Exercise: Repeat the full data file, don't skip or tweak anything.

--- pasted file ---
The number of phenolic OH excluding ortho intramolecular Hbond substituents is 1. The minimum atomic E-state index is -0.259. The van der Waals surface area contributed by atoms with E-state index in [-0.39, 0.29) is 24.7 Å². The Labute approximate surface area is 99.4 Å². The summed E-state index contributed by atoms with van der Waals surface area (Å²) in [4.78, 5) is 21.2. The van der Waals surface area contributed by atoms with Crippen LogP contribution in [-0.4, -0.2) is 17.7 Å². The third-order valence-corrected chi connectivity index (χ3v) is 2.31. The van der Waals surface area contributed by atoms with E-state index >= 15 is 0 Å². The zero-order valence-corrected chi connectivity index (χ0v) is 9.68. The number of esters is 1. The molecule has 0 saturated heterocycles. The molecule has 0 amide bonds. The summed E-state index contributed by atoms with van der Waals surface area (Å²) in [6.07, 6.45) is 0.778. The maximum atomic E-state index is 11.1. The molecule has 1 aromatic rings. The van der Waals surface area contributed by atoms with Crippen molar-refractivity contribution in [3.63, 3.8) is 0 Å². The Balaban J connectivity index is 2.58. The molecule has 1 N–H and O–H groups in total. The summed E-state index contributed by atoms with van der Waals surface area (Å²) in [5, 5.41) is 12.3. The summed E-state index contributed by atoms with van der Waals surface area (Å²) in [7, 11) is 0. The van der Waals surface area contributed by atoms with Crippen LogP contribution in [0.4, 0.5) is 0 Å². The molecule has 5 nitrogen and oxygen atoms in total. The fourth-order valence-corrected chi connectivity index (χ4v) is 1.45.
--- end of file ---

The number of phenolic OH excluding ortho intramolecular Hbond substituents is 1. The minimum atomic E-state index is -0.259. The van der Waals surface area contributed by atoms with E-state index in [-0.39, 0.29) is 24.7 Å². The Labute approximate surface area is 99.4 Å². The summed E-state index contributed by atoms with van der Waals surface area (Å²) in [4.78, 5) is 21.2. The van der Waals surface area contributed by atoms with Crippen LogP contribution in [-0.4, -0.2) is 17.7 Å². The third-order valence-corrected chi connectivity index (χ3v) is 2.31. The van der Waals surface area contributed by atoms with E-state index >= 15 is 0 Å². The zero-order valence-corrected chi connectivity index (χ0v) is 9.68. The number of esters is 1. The molecule has 0 saturated heterocycles. The molecule has 0 amide bonds. The summed E-state index contributed by atoms with van der Waals surface area (Å²) in [6.07, 6.45) is 0.778. The maximum atomic E-state index is 11.1. The molecule has 1 aromatic rings. The van der Waals surface area contributed by atoms with Crippen molar-refractivity contribution in [3.63, 3.8) is 0 Å². The Balaban J connectivity index is 2.58. The molecule has 1 N–H and O–H groups in total. The summed E-state index contributed by atoms with van der Waals surface area (Å²) in [5, 5.41) is 12.3. The summed E-state index contributed by atoms with van der Waals surface area (Å²) in [7, 11) is 0. The van der Waals surface area contributed by atoms with Crippen LogP contribution in [0.4, 0.5) is 0 Å². The molecule has 5 nitrogen and oxygen atoms in total. The fourth-order valence-corrected chi connectivity index (χ4v) is 1.45.